Saturday, April 29, 2006


Blair's Awful Week and the Question of his Future

It's been quite a week for Tony Blair: the 'triple whammy' of Clarke, Hewitt and Prezza has left him winded politically and comparisons have been made with the 'fin de siecle' mid nineties period of John Major. How bad is it? Not as bad as that, I'd venture, for these three reasons:

1. Major's problems sprang substantially from the niggardly majority of 21, bequeathed him by the 1992 election. Blair's majority was slashed in May last year to 67 but is still highly servicable.

2. The economy is still doing pretty well. Unemployment is increasing and there a few danger signals but Brown is very used to managing things by now and, short of a major unforeseen economic, crisis should continue to do so. As the man hoping to inherit the throne, he has every reason not to lose his touch at this point.

3. Blair is a much more talented and resourceful politician than Major. We saw that after his re-election in 2005, voices were raised that he should go by the end of the summer. By the autumn, a combination of the removal of the EU constitution problem, the Olympic Games success and Blair's Churchillian response to the July bombings had transformed the situation. A mix of benign events plus his own formidable political skills had made the idea that he should go, in retrospect, seem absurd.

Blair is now a battle hardened politician who enjoys his job immensely and believes he has a mission to complete. As I have opined several times before, he will take some shifting. Is his position secure? The local elections, of course, are important and a total Labour meltdown in London would put more pressure on him to stand down. But as long as they are some way short of that and not too disastrous in the rest of the country, he can ride such failure out. The scandals swirling around the government are very damaging in the short and also longterm but unless a trail leads directly into Number 10, he will ride out those too. Will he go soon or will we look back on this fragile period from a position of transformed Blair strength by the autumn? My money would be on him surviving and going on until 2008-9 but it's the uncertainty, the volatility of politics, especially now, which, as Julian Critchley, used to say makes it such a rivetting 'spectator sport'.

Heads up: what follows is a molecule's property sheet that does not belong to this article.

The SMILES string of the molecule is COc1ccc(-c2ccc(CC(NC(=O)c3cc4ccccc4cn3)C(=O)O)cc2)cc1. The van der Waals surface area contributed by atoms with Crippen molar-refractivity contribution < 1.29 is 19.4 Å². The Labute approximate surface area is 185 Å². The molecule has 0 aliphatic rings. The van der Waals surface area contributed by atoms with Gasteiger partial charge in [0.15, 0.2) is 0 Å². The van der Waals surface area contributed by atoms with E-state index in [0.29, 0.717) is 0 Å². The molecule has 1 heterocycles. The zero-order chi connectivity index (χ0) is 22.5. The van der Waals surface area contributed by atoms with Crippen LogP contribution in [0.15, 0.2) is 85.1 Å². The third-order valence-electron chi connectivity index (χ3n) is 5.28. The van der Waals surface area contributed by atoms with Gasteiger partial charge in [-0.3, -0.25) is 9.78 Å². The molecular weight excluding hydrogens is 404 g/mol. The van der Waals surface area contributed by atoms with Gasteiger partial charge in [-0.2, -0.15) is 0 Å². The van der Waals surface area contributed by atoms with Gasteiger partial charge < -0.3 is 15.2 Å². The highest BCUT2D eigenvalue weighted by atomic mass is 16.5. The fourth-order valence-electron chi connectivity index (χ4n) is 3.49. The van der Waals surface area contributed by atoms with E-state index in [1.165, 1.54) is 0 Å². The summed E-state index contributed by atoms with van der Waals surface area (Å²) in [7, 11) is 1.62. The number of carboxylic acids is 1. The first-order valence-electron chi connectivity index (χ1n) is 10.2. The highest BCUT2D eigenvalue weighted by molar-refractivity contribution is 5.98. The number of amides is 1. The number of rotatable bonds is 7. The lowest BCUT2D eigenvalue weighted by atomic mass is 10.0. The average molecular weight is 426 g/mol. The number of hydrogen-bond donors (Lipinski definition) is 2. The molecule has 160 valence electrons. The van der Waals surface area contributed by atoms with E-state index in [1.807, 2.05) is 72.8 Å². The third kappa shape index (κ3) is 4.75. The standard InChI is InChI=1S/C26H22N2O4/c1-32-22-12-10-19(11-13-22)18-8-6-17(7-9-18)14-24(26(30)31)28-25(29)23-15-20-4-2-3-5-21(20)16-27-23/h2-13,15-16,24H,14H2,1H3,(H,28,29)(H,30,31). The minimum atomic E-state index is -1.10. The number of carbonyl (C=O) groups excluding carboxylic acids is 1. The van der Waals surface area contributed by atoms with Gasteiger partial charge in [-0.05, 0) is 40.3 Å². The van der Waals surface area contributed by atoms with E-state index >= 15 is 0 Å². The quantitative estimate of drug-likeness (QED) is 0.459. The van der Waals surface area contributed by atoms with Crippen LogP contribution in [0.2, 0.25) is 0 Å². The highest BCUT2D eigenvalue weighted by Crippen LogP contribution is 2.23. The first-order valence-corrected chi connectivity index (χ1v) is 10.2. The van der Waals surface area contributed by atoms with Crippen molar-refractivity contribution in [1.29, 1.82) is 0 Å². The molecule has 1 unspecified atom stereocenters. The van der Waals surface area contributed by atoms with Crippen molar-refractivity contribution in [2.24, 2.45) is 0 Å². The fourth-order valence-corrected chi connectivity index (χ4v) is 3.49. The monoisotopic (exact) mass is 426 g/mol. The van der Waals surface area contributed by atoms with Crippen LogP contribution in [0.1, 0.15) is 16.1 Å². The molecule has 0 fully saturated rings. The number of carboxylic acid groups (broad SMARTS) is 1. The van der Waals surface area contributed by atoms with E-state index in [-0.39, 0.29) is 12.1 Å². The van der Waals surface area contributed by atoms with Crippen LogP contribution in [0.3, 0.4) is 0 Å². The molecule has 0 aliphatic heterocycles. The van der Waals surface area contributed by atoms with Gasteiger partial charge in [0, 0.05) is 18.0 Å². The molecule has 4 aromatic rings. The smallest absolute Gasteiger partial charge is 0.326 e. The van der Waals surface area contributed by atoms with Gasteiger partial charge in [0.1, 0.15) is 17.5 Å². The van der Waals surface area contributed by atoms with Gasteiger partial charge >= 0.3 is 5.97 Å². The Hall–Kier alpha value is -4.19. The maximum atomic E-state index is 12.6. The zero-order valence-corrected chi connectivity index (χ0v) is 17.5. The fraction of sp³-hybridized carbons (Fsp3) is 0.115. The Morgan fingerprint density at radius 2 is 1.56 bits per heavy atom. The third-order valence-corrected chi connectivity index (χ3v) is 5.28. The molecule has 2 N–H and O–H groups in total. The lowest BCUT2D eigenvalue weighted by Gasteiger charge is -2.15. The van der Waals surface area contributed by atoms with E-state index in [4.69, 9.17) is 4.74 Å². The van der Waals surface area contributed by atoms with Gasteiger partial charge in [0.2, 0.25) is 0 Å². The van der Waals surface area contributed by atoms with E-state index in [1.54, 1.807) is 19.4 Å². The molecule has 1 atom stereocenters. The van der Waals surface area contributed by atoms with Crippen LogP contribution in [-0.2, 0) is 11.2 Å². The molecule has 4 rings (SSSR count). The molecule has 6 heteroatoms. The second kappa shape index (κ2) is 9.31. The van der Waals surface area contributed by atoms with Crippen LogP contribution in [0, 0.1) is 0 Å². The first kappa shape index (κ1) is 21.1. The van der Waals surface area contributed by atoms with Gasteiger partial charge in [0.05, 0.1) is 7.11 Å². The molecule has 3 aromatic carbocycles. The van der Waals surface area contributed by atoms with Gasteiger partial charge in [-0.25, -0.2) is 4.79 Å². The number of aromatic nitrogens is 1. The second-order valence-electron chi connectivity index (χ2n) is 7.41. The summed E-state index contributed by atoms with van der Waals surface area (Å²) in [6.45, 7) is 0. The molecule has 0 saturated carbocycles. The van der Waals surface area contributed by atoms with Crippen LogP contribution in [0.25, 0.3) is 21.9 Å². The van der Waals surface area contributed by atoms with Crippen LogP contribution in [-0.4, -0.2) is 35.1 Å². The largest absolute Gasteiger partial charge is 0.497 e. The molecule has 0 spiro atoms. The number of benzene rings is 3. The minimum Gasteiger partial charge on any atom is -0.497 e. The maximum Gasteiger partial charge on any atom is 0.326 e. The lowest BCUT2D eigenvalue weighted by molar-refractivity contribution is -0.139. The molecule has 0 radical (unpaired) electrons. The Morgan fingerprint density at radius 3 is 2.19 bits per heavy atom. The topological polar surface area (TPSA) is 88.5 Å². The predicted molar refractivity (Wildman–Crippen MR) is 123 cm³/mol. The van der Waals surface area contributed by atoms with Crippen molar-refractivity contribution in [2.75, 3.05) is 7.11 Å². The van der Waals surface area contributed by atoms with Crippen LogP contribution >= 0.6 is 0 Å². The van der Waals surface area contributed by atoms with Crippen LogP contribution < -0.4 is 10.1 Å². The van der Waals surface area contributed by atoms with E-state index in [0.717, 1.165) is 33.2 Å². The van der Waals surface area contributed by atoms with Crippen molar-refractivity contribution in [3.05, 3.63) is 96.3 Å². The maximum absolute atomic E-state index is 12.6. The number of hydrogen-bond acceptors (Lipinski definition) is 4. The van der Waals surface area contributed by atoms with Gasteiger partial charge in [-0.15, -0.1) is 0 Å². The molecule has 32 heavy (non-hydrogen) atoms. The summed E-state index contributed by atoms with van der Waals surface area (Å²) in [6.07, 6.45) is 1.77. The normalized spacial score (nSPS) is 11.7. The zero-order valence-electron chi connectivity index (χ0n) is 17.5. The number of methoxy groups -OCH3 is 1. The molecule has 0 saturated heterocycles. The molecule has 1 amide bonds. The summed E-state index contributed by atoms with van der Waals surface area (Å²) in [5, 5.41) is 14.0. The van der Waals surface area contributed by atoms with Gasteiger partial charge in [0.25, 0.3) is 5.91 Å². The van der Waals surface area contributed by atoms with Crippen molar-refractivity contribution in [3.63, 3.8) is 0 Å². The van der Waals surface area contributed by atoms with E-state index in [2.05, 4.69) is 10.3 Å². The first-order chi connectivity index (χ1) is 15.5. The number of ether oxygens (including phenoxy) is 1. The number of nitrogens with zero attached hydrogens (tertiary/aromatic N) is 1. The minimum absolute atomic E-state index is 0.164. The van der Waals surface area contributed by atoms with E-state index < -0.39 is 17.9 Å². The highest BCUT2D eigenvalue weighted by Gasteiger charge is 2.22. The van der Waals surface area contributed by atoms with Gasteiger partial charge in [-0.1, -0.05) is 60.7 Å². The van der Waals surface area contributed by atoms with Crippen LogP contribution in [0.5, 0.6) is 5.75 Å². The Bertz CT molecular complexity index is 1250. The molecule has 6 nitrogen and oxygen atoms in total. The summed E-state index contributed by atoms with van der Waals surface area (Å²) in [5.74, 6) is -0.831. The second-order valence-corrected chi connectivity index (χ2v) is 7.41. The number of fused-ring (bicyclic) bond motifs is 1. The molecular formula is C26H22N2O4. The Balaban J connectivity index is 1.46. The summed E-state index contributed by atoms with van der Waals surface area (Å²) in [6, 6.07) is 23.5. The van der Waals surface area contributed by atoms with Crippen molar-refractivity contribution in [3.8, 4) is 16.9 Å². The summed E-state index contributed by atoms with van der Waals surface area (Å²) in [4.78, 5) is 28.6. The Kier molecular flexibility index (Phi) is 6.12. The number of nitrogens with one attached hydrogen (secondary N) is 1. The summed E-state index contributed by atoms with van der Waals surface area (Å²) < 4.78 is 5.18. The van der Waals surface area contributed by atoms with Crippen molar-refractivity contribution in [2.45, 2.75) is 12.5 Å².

I agree with most of what you have said - in particular the talent of Blair to turn a crisis into an opportunity. However I think that sticking it out to 2008-9 would be the wrong decision for the party. Brown (assuming he succeeds Blair) needs time to settle in and establish himself and would be forced to postpone calling an election until the end of the full five year term in 2010 which, historically, has never usually helped the incumbent government. My hope is that he goes in the summer of 2007 and that Labour can announce its new leader at the party conference in the autumn.
Not sure that what Gordon wants or needs is going to weigh all that heavily with Blair regarding his decision when to go. There are even some grounds for thinking-though I'm by no means convinced- that Tony is deliberately seeking to sabotage Brown's succession.
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